Mind Control in the Music Industry ~ Part 2

March 17, 2012 § 22 Comments

By Tai Carmen

Click For Part 1

“As artists we’re highly sensitive people, and this machine around us, this so-called ‘music industry,’ is such a demonic thing. It’s sacrifices people’s lives and their essences at the drop of a dime … I had a manager once say to me, ‘ You know you’re worth more money dead than alive.”’ ~Chaka Khan

An in-depth analysis of mind-control themes in contemporary pop music (see last week’s Mind Control in the Music Industry ~ Part 1) would be incomplete without addressing Metropolis. Written and directed by German expressionist Fritz Lang in 1927, the cult classic is set in a futuristic urban dystopia. The story highlights the struggle between two distinct classes, the wealthy rulers who designed the city and the oppressed, mechanized workers who live underground — without whom the elite’s metropolis could not be sustained. Freder, the son of the city’s creator, becomes entranced with a young woman, the charismatic, angelic Maria.

Though the restless workers are pressing for revolt, Maria acts as a people’s prophet, advocating peace. She entreats them to remain patient, promising that God will send a mediator to channel communication between the divided classes. However, Maria is abducted by Joh Frederson (city creator and father of Freder,) along with his accomplice, the mad scientist, Rotwang. The two men take her to a black magic laboratory and hook her up to a machine which steals her likeness.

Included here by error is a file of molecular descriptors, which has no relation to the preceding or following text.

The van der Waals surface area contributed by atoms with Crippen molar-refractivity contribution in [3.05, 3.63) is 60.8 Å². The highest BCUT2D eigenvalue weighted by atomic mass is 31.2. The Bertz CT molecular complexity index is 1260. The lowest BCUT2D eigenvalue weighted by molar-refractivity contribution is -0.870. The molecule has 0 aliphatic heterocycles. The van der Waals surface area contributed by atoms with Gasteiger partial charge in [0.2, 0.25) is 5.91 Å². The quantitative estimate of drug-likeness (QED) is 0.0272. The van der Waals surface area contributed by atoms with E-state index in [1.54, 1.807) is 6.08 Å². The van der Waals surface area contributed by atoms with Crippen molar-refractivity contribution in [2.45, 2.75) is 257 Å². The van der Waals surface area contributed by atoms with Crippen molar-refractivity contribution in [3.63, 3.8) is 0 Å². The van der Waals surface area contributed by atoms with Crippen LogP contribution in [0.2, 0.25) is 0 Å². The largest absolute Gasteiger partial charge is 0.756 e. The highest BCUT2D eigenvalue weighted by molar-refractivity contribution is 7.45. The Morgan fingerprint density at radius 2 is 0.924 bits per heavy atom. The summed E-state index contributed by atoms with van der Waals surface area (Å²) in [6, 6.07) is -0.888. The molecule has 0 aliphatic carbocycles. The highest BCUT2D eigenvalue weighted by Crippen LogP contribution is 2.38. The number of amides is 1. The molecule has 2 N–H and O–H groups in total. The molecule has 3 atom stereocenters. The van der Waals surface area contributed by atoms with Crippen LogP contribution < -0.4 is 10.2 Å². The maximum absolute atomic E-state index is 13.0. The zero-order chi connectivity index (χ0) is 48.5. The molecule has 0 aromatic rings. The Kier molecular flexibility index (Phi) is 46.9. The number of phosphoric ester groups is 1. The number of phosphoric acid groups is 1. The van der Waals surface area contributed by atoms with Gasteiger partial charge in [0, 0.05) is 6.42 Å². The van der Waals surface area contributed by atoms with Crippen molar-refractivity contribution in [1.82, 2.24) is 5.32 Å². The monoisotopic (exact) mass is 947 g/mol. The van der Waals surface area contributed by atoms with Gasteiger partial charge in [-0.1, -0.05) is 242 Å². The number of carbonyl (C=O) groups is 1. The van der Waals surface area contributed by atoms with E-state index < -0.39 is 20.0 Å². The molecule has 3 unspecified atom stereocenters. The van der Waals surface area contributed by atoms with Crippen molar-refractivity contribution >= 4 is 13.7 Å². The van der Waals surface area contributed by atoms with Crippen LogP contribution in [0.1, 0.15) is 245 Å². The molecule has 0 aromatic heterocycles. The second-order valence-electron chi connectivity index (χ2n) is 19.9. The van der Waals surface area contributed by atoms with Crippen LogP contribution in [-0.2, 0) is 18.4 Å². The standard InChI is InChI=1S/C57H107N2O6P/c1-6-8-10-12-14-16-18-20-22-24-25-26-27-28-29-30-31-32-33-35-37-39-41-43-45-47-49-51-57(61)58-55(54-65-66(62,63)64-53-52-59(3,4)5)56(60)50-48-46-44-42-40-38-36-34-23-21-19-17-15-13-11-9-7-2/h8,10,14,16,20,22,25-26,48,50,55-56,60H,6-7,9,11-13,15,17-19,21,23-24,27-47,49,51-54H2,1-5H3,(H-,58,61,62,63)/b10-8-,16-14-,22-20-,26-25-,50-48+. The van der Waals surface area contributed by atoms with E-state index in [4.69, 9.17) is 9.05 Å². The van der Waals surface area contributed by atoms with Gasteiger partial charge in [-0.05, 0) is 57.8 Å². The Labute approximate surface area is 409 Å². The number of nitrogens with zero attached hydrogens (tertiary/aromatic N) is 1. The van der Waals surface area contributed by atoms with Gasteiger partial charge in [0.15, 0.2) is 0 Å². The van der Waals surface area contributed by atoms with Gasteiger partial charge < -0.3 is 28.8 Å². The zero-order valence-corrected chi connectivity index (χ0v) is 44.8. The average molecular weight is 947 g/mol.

Using a fusion of satanic ritual and Tesla-esque technology, Rotwang has created a “machine man” whom he considers “the man of the future.” The archaic android has the faculty to assume the physical appearance of any person Rotwang programs it to imitate. Employing this technology, the two men create a false Maria.

At the end of the procedure, the simulated Maria looks exactly like the beautiful young woman after which she has been modeled. But beneath the deceptively soft-looking skin lies a cold, programmed machine.

The false Maria is then set loose on the worker city to incite riots and discredit the movement started by the real Maria. The chaos is generated by an erotic dance performance by the false Maria in a red light district club.